NRDC — leading a coalition of environmental groups — has sued the U.S. Navy and the National Marine Fisheries Service to block deployment of the system. (Press release.)
Don’t let them blast whales and other marine mammals with dangerous sonar — take action now.
For the last several years the U.S. Navy has been moving ahead with plans to deploy Low Frequency Active Sonar, or LFA — a new extended-range submarine-detection system that will introduce into the world’s oceans noise billions of times more intense than that known to disturb large whales. Now the National Marine Fisheries Service has proposed issuing a permit that would allow the Navy to proceed with LFA deployment and, in the process, to harass, injure, or even kill marine mammals while flooding the ocean with intense noise.
Undeniable evidence that high-power “active” sonar systems can and do kill marine animals emerged in March 2000, when beach strandings of four different species of whales and dolphins in the Bahamas coincided with a Navy battle group’s use of extremely loud active sonar there. Despite efforts to save the whales, seven of them died; A National Marine Fisheries Service and Navy investigation established with virtual certainty a connection between the strandings and the sonar — and that active-sonar system put out mid-frequency sound, which generally does not travel as far as LFA.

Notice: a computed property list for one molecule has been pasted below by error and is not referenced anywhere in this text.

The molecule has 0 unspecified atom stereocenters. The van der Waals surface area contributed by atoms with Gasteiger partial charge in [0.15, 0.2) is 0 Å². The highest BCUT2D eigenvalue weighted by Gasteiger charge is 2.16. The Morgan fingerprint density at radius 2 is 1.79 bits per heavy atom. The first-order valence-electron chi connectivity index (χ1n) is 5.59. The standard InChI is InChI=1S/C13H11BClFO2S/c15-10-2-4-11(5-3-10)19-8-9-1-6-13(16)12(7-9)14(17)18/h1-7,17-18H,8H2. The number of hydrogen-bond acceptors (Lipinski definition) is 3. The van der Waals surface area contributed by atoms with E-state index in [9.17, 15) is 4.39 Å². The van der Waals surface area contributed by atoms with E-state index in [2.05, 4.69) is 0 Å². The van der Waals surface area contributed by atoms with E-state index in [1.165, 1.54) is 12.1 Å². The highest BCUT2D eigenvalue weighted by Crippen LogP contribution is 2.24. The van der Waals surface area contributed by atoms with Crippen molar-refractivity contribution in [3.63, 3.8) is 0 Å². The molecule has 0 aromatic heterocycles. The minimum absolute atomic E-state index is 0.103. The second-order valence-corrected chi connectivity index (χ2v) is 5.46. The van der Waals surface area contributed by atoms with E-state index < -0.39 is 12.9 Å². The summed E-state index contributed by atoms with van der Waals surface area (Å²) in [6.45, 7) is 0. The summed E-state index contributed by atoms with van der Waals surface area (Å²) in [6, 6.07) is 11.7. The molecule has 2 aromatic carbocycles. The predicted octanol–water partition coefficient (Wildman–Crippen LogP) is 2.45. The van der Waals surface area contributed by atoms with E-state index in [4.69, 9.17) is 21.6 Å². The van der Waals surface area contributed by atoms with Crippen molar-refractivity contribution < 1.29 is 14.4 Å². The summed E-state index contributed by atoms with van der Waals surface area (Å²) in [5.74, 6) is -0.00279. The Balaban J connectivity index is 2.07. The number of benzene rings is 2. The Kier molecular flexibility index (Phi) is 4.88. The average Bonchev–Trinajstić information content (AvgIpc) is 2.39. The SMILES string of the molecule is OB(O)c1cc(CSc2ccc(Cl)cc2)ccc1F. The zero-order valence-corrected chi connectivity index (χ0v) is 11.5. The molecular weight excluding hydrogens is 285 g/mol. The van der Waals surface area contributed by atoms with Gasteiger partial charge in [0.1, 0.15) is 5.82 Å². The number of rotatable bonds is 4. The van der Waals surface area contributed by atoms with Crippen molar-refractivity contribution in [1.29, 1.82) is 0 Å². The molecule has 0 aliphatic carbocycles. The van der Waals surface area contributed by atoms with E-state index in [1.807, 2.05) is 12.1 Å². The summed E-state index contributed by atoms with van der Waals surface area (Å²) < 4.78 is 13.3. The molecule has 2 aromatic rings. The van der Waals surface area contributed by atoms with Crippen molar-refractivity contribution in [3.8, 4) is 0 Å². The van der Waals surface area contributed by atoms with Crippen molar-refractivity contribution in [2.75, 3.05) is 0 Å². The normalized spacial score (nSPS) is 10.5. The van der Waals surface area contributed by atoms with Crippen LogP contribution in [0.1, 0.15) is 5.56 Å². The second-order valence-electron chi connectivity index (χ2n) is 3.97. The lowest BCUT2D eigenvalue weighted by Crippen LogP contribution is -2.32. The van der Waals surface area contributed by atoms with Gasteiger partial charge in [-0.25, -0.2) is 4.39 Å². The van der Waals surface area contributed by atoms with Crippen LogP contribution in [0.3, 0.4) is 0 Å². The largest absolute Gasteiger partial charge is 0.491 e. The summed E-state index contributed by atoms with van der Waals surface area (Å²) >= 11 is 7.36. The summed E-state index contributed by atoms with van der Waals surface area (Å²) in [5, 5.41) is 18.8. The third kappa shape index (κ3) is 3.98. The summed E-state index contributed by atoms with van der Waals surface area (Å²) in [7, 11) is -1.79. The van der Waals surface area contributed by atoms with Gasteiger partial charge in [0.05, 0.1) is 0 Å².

Although active sonar has been suspected in previous strandings, analysis of the heads of several dead whales enabled scientists to confirm, for the first time, the dangerous role of active sonar to a level of certainty that even the Navy could not ignore. All but one of the whales suffered hemorrhages in and around the ear, almost certainly the result of acoustic trauma. And in February 2001, a marine scientist observed that at least one of the whale species that stranded in the Bahamas had virtually disappeared from the area, raising questions about impacts well beyond the initial strandings and deaths.
According to the Navy, LFA functions much like a floodlight, scanning the ocean at vast distances with intense sound. Each transmitter in the system’s long array can generate 215 decibels of sound, a level millions of times more intense than is considered safe for human divers. Worse yet, not far from the array of transmitters the signals begin to combine, and the result as the signals travel is sound as forceful as if as much as 240 decibels had been transmitted at the source. (To understand just how powerful these sounds are, keep in mind that the decibel scale used for measuring noise is like the Richter scale used for measuring earthquakes — both use small differences to express increasing orders of magnitude. )